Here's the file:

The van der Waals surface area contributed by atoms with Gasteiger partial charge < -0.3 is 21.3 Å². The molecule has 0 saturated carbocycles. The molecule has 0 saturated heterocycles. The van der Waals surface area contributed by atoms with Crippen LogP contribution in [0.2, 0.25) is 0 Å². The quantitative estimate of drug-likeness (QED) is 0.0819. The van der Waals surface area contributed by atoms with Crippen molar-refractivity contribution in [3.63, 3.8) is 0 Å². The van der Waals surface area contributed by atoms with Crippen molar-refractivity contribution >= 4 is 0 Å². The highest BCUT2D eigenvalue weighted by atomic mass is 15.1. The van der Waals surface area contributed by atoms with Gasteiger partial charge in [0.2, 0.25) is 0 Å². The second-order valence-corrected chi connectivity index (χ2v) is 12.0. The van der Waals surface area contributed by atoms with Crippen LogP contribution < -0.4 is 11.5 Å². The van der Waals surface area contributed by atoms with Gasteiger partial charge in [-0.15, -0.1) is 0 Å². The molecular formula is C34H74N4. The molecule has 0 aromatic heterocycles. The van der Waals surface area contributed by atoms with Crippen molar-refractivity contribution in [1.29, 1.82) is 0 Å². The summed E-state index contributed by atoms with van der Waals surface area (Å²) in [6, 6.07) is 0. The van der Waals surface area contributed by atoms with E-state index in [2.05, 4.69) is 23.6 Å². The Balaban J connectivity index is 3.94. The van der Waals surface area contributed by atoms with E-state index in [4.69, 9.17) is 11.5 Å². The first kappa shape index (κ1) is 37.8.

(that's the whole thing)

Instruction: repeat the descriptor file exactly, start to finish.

The van der Waals surface area contributed by atoms with Gasteiger partial charge < -0.3 is 21.3 Å². The molecule has 0 saturated carbocycles. The molecule has 0 saturated heterocycles. The van der Waals surface area contributed by atoms with Crippen LogP contribution in [0.2, 0.25) is 0 Å². The quantitative estimate of drug-likeness (QED) is 0.0819. The van der Waals surface area contributed by atoms with Crippen molar-refractivity contribution in [3.63, 3.8) is 0 Å². The van der Waals surface area contributed by atoms with Crippen molar-refractivity contribution >= 4 is 0 Å². The highest BCUT2D eigenvalue weighted by atomic mass is 15.1. The van der Waals surface area contributed by atoms with Gasteiger partial charge in [0.2, 0.25) is 0 Å². The second-order valence-corrected chi connectivity index (χ2v) is 12.0. The van der Waals surface area contributed by atoms with Crippen LogP contribution < -0.4 is 11.5 Å². The van der Waals surface area contributed by atoms with Gasteiger partial charge in [-0.15, -0.1) is 0 Å². The molecular formula is C34H74N4. The molecule has 0 aromatic heterocycles. The van der Waals surface area contributed by atoms with Crippen molar-refractivity contribution in [1.29, 1.82) is 0 Å². The summed E-state index contributed by atoms with van der Waals surface area (Å²) in [6, 6.07) is 0. The van der Waals surface area contributed by atoms with E-state index in [2.05, 4.69) is 23.6 Å². The Balaban J connectivity index is 3.94. The van der Waals surface area contributed by atoms with E-state index in [4.69, 9.17) is 11.5 Å². The first kappa shape index (κ1) is 37.8.